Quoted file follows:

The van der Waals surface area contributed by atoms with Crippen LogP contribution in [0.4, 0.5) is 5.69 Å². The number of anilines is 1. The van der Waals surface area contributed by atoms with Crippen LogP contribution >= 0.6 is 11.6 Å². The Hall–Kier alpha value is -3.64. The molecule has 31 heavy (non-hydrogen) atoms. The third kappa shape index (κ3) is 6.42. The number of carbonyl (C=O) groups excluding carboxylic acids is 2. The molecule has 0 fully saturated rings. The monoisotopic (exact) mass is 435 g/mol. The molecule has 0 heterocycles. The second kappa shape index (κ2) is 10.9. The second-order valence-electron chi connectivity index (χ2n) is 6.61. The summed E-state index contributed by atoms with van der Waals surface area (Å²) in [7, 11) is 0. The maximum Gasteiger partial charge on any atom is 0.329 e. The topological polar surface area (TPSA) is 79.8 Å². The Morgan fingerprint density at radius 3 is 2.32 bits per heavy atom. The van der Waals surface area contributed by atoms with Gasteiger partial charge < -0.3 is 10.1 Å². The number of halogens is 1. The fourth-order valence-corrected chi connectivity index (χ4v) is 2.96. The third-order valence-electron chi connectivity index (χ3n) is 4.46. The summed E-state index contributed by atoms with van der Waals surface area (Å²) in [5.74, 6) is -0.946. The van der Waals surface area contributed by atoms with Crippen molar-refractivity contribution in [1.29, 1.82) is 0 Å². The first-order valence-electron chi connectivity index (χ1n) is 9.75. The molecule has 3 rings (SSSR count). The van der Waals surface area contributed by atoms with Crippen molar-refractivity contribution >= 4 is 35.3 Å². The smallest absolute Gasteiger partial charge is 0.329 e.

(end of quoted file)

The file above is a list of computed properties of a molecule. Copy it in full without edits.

The van der Waals surface area contributed by atoms with Crippen LogP contribution in [0.4, 0.5) is 5.69 Å². The number of anilines is 1. The van der Waals surface area contributed by atoms with Crippen LogP contribution >= 0.6 is 11.6 Å². The Hall–Kier alpha value is -3.64. The molecule has 31 heavy (non-hydrogen) atoms. The third kappa shape index (κ3) is 6.42. The number of carbonyl (C=O) groups excluding carboxylic acids is 2. The molecule has 0 fully saturated rings. The monoisotopic (exact) mass is 435 g/mol. The molecule has 0 heterocycles. The second kappa shape index (κ2) is 10.9. The second-order valence-electron chi connectivity index (χ2n) is 6.61. The summed E-state index contributed by atoms with van der Waals surface area (Å²) in [7, 11) is 0. The maximum Gasteiger partial charge on any atom is 0.329 e. The topological polar surface area (TPSA) is 79.8 Å². The Morgan fingerprint density at radius 3 is 2.32 bits per heavy atom. The van der Waals surface area contributed by atoms with Gasteiger partial charge < -0.3 is 10.1 Å². The number of halogens is 1. The fourth-order valence-corrected chi connectivity index (χ4v) is 2.96. The third-order valence-electron chi connectivity index (χ3n) is 4.46. The summed E-state index contributed by atoms with van der Waals surface area (Å²) in [5.74, 6) is -0.946. The van der Waals surface area contributed by atoms with Crippen molar-refractivity contribution in [1.29, 1.82) is 0 Å². The first-order valence-electron chi connectivity index (χ1n) is 9.75. The molecule has 3 rings (SSSR count). The van der Waals surface area contributed by atoms with Crippen molar-refractivity contribution >= 4 is 35.3 Å². The smallest absolute Gasteiger partial charge is 0.329 e.